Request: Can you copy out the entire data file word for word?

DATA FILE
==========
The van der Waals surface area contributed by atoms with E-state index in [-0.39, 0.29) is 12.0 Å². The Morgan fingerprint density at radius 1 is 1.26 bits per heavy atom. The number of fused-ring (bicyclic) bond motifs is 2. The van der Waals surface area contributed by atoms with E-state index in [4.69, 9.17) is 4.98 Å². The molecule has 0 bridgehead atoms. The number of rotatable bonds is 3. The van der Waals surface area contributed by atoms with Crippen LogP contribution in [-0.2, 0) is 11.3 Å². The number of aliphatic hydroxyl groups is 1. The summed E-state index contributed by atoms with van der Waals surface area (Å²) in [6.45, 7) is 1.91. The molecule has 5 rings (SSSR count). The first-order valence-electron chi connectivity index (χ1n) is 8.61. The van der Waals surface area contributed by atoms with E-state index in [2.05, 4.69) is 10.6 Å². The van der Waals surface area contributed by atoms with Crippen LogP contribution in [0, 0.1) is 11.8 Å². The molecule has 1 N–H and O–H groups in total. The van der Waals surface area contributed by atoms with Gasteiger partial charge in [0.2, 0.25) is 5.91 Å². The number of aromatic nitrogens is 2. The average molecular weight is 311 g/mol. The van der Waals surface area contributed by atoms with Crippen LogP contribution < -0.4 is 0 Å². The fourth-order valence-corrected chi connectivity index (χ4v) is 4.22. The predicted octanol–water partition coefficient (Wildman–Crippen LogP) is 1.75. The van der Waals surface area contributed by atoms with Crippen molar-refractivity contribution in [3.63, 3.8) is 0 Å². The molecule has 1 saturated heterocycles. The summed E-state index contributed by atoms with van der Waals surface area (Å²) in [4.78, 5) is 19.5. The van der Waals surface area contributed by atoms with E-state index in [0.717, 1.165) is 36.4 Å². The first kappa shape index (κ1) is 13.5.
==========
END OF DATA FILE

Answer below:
The van der Waals surface area contributed by atoms with E-state index in [-0.39, 0.29) is 12.0 Å². The Morgan fingerprint density at radius 1 is 1.26 bits per heavy atom. The number of fused-ring (bicyclic) bond motifs is 2. The van der Waals surface area contributed by atoms with E-state index in [4.69, 9.17) is 4.98 Å². The molecule has 0 bridgehead atoms. The number of rotatable bonds is 3. The van der Waals surface area contributed by atoms with Crippen LogP contribution in [-0.2, 0) is 11.3 Å². The number of aliphatic hydroxyl groups is 1. The summed E-state index contributed by atoms with van der Waals surface area (Å²) in [6.45, 7) is 1.91. The molecule has 5 rings (SSSR count). The first-order valence-electron chi connectivity index (χ1n) is 8.61. The van der Waals surface area contributed by atoms with E-state index in [2.05, 4.69) is 10.6 Å². The van der Waals surface area contributed by atoms with Crippen LogP contribution in [0, 0.1) is 11.8 Å². The molecule has 1 N–H and O–H groups in total. The van der Waals surface area contributed by atoms with Gasteiger partial charge in [0.2, 0.25) is 5.91 Å². The number of aromatic nitrogens is 2. The average molecular weight is 311 g/mol. The van der Waals surface area contributed by atoms with Crippen LogP contribution < -0.4 is 0 Å². The fourth-order valence-corrected chi connectivity index (χ4v) is 4.22. The predicted octanol–water partition coefficient (Wildman–Crippen LogP) is 1.75. The van der Waals surface area contributed by atoms with Crippen molar-refractivity contribution in [3.63, 3.8) is 0 Å². The molecule has 1 saturated heterocycles. The summed E-state index contributed by atoms with van der Waals surface area (Å²) in [4.78, 5) is 19.5. The van der Waals surface area contributed by atoms with E-state index in [0.717, 1.165) is 36.4 Å². The first kappa shape index (κ1) is 13.5.